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Friday, September 20, 2013


Not too long ago, an essay topic was posted in a Facebook group I belong to, The Madness Halloween Horror Movie Marathon: Portrait of a Video Nasty, "Ruggero Deodato's film 'Cannibal Holocaust' should be revered or reviled because..."

My feeling on this is that it should be revered for being so reviled.  This is the definition of a Video Nasty and had every reason to be banned, but also respected.  I don't love this film, but I respect the hell out of Ruggero Deodato for having the chutzpah to make it and defend it in court.

I wanted to see this film based on its reputation alone.  The original "snuff" film.  I knew nothing about this film as a child, and I am glad for it, but once I got older and more into harder and obscure horror, I read a few articles in various magazines, like Rue Morgue and Fangoria, about this notorious film.  By that time, none of the video stores around my area had it and I'm not sure if they ever did.  This film was like a dirty secret to which I just had to be privy.  

Once I got into filmmaking with Michael Todd Schneider, I asked him if he had ever seen 'Cannibal Holocaust', and he told me he actually had a bootleg copy of it on VHS and almost immediately, we started watching.  First we watched Nacho Cerda's 'Aftermath,' which is one of the best shorts I have ever seen and highly recommend.  Then we got to 'Cannibal Holocaust.'
I sat through and viewed every frame.  I felt I had to soak it all in, even the animal death scenes, to get the full experience.  I felt it was a very twisted move playing that nice music over the horrific scenes. But from the point of view of the people in the film, if there was nice music playing people would watch it and not be as horrified.  It reminded me of "A Clockwork Orange" when Alex was going through the Lodovico Treatment and the lovely, lovely, Ludwig Van was playing over the scenes of violence.  When the film was over, I was silent for a few minutes, trying to grasp what I had just watched,  It wasn't as bad as I expected.  When you hear about the film without having seen it, you start imagining how what you think you'd see.

The Filmmaker characters were absolute scumbags. They went into the jungle, where the inhabitants lived freely and separated from modern society, and start wrecking things because they have the guns and think that because they come from a bigger, more modern jungle built with steel rather than trees that they are superior.  Let's bring it down to the base level, the Filmmakers were just savages from a different jungle.  That's what the whole film was about.  The Filmmakers hid behind their society and upbringing in the "civilized" world, but they invaded, raped, murdered, and destroyed in the name of "art."  None of the Filmmaker characters had any redeeming qualities, and when they finally get their comeuppance, I was cheering.  I absolutely hated them.  And that's why I liked the film.  It made me feel something.

The people in the screening room and behind wanting to air the documentary on television were really no better at the base level.  They were the Proprietors and the Filmmakers were their henchmen, if you will, given free license to turn in a product.  The Woman in the room even said, "The footage is exceptional!"  She goes on to say, "Who knows about the Yakumo civilization!  Today people want sensationalism.  The more you rape their senses, the happier they are!"  Spoon feed this mindless violence to the mindless masses and they will want more, basically.  Sadly, it's true, even today with some of the dreck that's put on television like, 'Keeping Up With the Kardashians.'  While not senseless violence,  it's just senseless.  Some call it a "guilty pleasure."  It sensationalizes the overprivileged and overindulged family that is famous FOR NO REASON, well other than that sex tape, and through their insane fame, they always find something to whine about!  But people eat it up like candy.  I've watched it, I'm not innocent.  "Let's watch how rich people live and wish we had all that money and blah, blah, blah..." (Average Viewer, 2013)  I love fake violence as much as the next horror fan, but in the context of the film, the Woman was perfectly happy showing the documentary, once edited, fully aware of what was done...that is, until she saw the rest of the footage.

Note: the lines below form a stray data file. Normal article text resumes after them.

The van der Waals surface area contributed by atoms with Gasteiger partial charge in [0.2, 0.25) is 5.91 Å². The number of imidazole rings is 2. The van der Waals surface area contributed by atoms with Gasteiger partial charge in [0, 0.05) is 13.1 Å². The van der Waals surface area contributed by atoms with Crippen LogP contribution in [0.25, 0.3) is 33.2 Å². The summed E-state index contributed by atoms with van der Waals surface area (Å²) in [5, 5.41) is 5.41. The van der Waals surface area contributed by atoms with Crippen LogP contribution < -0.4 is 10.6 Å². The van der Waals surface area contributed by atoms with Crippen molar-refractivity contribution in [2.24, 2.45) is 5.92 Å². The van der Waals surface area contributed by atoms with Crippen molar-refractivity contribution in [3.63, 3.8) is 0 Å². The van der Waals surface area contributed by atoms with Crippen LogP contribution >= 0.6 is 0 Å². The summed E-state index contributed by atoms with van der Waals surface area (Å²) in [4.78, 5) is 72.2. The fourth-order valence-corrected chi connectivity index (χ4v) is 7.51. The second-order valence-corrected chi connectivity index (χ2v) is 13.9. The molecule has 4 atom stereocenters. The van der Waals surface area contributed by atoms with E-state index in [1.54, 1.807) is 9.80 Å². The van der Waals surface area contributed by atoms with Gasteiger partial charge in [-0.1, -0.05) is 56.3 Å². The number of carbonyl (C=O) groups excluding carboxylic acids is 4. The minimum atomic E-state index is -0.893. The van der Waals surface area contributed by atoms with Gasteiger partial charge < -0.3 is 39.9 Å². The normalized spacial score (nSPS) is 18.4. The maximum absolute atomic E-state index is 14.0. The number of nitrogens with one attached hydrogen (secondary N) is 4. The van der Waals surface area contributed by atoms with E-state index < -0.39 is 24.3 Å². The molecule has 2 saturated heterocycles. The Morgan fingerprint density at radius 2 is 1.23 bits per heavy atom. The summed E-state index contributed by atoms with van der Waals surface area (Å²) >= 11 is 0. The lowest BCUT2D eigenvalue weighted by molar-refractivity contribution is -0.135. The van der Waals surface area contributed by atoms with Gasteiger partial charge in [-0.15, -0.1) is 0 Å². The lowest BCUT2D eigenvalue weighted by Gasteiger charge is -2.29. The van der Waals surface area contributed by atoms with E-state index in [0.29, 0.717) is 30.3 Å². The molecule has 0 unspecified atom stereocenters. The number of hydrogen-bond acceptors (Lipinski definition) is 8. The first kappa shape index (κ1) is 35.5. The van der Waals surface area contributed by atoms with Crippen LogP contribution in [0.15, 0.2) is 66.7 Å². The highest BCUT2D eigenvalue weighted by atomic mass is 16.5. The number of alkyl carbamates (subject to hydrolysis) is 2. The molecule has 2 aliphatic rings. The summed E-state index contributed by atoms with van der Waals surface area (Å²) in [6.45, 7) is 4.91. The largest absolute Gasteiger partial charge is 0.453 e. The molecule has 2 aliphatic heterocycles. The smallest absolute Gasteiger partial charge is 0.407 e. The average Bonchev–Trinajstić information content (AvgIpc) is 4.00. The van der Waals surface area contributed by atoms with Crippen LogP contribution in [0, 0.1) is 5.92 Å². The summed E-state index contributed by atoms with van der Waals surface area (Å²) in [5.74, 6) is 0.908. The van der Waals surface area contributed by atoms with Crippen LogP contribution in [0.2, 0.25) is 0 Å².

After the film was released, it was so realistic that people thought they were watching actual deaths on screen.  After the film premiered in Milan in 1981, Ruggero Deodato was arrested and his film confiscated.  Originally, Deodato was just charged with obscenity, but then murder was added as the court thought the main characters were murdered on screen and that the impaled woman was real. However, Deodato had his actors sign a contract stating that they wouldn't appear in any form of media for 1 year just to go further the "authenticity" of their deaths on film.  He then had to void the contracts and brought them onto a television show to prove they were indeed still alive.  After the courts were satisfied of that, they still charged him, rightfully, with animal cruelty and he got a fine and a suspended sentence.  The film was banned until 1984, but even then it was censored heavily.

This is one of those films whose reputation precedes it.  If you call yourself a horror fan, you should watch this film at least once just to say you've seen it.  Like I said before, I don't love this film.  I don't watch it that often, in fact I haven't watched it in at least a year.  This is a special mood film, or when you need to gather information for an essay.

Revere it.  Revile it.  JUST WATCH IT!

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